The next generation of GPU from Nvidia promises much better double-precision performance (whitepaper here). Fermi will be quite interesting from another viewpoint: 32-bit integer multiplication looks like it will be a very fast operation on that architecture, which makes integer FFTs with respectable performance a possibility.

Q: Does this mean you'll stop being a naysayer on this subject?

If you read the first few followup posts to the original FAQ, and read into my tone in this one, I'm somewhat skeptical that the overall progress of any prime-finding project stands to benefit from a porting of the computational software to a graphics card. Much of the interest in doing so stems from three observations:

- other projects benefit greatly from it, far out of proportion to the number of GPUs that they use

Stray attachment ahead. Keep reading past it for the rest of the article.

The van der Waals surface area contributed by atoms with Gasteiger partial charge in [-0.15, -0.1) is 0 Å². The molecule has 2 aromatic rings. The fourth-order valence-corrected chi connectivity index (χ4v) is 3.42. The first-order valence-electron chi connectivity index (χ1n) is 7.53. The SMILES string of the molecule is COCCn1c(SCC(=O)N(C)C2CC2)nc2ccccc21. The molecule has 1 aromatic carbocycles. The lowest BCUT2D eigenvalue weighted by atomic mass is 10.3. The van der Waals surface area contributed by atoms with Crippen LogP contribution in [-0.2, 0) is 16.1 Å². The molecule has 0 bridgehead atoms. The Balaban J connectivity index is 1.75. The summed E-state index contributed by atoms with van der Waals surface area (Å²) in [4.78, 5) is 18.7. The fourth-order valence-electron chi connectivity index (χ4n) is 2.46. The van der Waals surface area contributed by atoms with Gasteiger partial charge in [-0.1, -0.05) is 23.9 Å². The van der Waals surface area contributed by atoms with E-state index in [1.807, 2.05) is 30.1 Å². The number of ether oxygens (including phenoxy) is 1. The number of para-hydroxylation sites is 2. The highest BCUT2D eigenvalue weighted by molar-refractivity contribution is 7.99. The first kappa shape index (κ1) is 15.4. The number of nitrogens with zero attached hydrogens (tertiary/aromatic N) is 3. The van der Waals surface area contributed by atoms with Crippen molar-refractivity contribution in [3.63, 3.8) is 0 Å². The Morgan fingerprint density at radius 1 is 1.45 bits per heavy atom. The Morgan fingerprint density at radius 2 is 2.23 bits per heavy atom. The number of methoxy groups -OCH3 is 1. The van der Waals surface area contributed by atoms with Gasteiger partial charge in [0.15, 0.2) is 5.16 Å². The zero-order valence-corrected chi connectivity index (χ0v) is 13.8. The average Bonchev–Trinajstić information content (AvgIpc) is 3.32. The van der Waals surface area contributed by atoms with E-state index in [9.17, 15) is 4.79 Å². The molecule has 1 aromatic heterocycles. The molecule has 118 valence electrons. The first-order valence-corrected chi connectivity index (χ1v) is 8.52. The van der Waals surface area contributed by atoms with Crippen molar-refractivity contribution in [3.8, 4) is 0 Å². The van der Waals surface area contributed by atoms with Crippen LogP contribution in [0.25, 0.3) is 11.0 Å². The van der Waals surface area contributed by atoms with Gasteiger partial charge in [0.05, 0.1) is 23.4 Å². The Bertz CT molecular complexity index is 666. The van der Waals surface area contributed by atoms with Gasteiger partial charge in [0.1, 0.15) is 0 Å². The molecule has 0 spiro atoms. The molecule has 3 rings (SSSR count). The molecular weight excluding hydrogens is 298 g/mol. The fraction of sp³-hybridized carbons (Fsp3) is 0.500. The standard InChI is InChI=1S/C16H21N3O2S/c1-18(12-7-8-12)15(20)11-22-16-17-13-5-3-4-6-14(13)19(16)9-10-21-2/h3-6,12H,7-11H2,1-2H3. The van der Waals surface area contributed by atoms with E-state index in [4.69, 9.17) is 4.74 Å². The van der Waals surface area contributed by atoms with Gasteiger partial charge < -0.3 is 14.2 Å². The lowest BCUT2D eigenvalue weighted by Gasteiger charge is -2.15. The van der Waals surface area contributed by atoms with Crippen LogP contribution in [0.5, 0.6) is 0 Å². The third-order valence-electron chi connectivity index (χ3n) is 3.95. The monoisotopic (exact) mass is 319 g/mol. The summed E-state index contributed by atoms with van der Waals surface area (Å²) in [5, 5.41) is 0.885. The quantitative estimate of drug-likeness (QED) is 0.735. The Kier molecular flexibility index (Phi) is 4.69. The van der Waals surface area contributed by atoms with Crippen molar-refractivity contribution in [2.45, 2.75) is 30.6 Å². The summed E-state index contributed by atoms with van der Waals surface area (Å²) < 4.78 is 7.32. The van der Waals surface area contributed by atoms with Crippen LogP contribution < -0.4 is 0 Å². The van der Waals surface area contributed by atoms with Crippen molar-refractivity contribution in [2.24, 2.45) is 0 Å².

- Most otherwise-idle PCs will also have an otherwise-idle graphics card, so using it would amount to essentially a 'free lunch'

- if a super-powered-by-GPU version of the code existed, buying a super-powered card would make your individual contribution more valuable

In the case of projects like GIMPS, what 'other projects do' is immaterial. It's not that other projects have smart programmers but we don't, it's that their hardware needs are different. Further, GPU code is a free lunch as long as resources are not diverted away from the mainstream project to tap into those resources. As long as somebody volunteers to do so, there's no harm in trying. But in all the years the crunch-on-special-hardware argument has raged, only in the last few months have GPU programming environments stabilized to the point where someone actually stepped forward to do so.